SAN FRANCISCO -- Joe Montana yesterday surpassed Chinatown as a San Francisco tourist attraction. More than two years since he threw his last pass as a San Francisco 49er, he stood in front of 20,000 hero worshipers yesterday and retired from professional football.
The crowd chanted, "One more year, one more year" -- even if it meant him quarterbacking the Kansas City Chiefs.
"Hardest day of his life," said Montana's father, Joseph Sr., whose son would have quit football at age 7 if he had let him. "Probably mine, too."
Montana has no cartilage in his left knee and four children afraid to jump on him with all of their might, so he quit once and for all after 16 seasons. He is 38, has his own airplane in a hangar and television networks waving jobs at him, so he will not be bored.
It was a badly kept secret, but he said he finally decided to retire when he found not a single urge to work out. "It felt like a job, and that's when I told myself it would be time," he said.
He leaves with four Super Bowl rings, with a reputation as the game's greatest quarterback, with teammates in envy and with one former teammate obviously estranged: current 49ers quarterback Steve Young, who was absent yesterday.
The mayor of San Francisco, Frank Jordan, handed Montana the key to the city -- causing Montana to say to the throng, "Better lock your doors" -- but Montana said the legitimate keys to his career were his workaholic parents and the foresight of his former coach, Bill Walsh.
During a pause in the action yesterday, a fan droned, "We love you, Joe," and Walsh, the master of ceremonies, responded dutifully: "You weren't saying that in 1979. Then you were saying, 'Where'd you get this guy who looks like a Swedish place-kicker?' "
Montana was merely a third-round draft choice from Notre Dame in 1979, considered weak of arm and lacking muscularity. It was the theme he had heard since his pre-teens, and it was why he almost quit his midget team in Monongahela, Pa.
"One day he wanted to quit," Joe Sr. said yesterday, "and when I got home at 5 o'clock I told him, 'Get your uniform, you're going back to practice.' I told him, 'I don't care if you don't play or not, but you're going to practice.' I don't think you should quit, because if you look back and do that once in your life, it's easy to quit a second time."
Young Montana returned, but played linebacker until someone had the grand idea of putting him under center.
"He came around end one day," his father said, "and a kid came to tackle him. He stuck his head down, hit the kid, and his helmet splintered. My wife, she said, 'I think the game's too dangerous for him. I think he should quit.' So, I went out and bought him a pro helmet."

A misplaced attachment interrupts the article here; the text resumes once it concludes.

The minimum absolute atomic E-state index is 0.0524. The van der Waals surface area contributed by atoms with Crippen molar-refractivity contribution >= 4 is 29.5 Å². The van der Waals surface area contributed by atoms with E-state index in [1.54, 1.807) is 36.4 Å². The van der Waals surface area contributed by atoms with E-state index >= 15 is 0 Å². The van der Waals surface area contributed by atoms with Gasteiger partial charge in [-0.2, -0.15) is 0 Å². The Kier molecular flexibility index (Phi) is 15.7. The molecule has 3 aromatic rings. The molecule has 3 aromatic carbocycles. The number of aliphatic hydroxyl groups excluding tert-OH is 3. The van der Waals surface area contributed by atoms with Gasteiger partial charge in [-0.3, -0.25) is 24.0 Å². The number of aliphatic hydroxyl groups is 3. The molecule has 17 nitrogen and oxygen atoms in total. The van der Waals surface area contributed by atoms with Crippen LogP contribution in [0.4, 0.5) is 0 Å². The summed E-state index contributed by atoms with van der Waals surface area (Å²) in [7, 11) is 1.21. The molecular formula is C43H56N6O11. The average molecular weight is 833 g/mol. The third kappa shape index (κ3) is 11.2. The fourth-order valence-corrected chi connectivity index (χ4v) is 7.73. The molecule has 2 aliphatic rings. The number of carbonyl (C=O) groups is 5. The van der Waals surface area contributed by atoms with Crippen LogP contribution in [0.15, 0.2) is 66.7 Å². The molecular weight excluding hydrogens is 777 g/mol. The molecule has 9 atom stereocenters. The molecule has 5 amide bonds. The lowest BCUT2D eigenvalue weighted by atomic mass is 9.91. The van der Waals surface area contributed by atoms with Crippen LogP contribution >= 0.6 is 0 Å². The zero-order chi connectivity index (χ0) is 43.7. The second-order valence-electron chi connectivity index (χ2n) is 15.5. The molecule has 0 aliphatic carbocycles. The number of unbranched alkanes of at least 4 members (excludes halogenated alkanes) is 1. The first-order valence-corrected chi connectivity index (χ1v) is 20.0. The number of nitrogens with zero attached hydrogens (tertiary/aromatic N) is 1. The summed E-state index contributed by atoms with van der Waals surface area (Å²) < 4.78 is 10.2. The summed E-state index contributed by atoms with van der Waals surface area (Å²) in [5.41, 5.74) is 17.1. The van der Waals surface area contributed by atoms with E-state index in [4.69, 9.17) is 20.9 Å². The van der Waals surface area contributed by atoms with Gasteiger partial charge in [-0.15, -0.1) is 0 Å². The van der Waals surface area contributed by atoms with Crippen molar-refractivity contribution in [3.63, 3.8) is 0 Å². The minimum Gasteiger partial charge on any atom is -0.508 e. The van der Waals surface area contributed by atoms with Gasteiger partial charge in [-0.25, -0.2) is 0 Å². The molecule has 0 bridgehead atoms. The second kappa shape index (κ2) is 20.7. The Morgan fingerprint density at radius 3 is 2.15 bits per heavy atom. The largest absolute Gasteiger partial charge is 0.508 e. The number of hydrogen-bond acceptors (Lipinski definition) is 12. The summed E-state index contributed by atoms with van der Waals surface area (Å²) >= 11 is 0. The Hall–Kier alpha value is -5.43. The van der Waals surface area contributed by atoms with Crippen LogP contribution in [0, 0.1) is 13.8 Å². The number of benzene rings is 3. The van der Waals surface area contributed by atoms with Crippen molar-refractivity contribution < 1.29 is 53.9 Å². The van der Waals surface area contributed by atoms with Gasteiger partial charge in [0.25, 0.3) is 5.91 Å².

The 49ers' gain was the rest of the league's loss. Montana turned what Walsh yesterday called a "derelict" franchise into a power with his succinctly timed passes. Montana remembered the early disorganized years, when the 49ers were on a budget. "I remember at one of our Florida hotels, I ran across a cockroach bigger than Dexter Carter," he said.
But times turned headier. In fact, Montana yesterday named his two all-time memorable 49er plays -- his arching pass to Dwight Clark that defeated Dallas in the 1982 NFC championship game and his pass to John Taylor that won Super Bowl XXIII.
And, fittingly, Clark, a current 49er executive whose relationship with Montana had been strained since the trade to Kansas City two seasons ago, was present yesterday -- along with Taylor -- to squeeze Montana's hand tight.
But Young was nowhere close to the stage and had even been the victim of a prank this week.
A 49er player whose identity has not been disclosed called Young recently to invite him to yesterday's ceremony -- a surprise because the two quarterbacks have had an icy relationship.
Young called his attorney, Leigh Steinberg, who called Montana's attorney, Peter Johnson of International Management Group.
Steinberg's message to Johnson was, "What's Steve's role in the ceremony?" to which Johnson's assistant called back and said, "He has no role, because he is not invited."
Steinberg, in fact, said that Montana's retirement -- considering it took place in San Francisco instead of Kansas City -- was almost humorous.
"It reminds me of dogs," Steinberg said. "Steve's marked out his place there, but Montana comes back, saying, 'Wait a minute.' "
It was actually IMG that staged the ceremony at Justin Herman Plaza, not the 49ers or Chiefs.
"We wanted him to retire from pro football, not from the 49ers or Chiefs," Johnson said, and it went off yesterday without a hitch -- except that the crowd was so large, Montana's four young children got lost temporarily among the masses.
Of course, the quarterback himself never showed a hint of a tear or of a breakdown, causing guest speaker John Madden, the Fox broadcaster, to say, "Just think if we could all be as cool as him, for one day."
Montana also set the record straight, saying that his wife, Jennifer, had not caused him to quit and that Marty Schottenheimer, the Chiefs' head coach, had not caused him to quit by overworking him. The Chiefs' president, Carl Peterson, who was present yesterday, even offered Montana more money to stay, but Montana simply told him he had no fire left to perform.
"It was almost a sigh of relief that took place for me," Montana said. "Almost a 'Gee, that's it.' "
He also said he would not change his mind, that -- even if the 49ers beg him unmercifully -- he will not coach.
"Coaching?" Montana said, sneaking a peek at his children. "Maybe T-ball."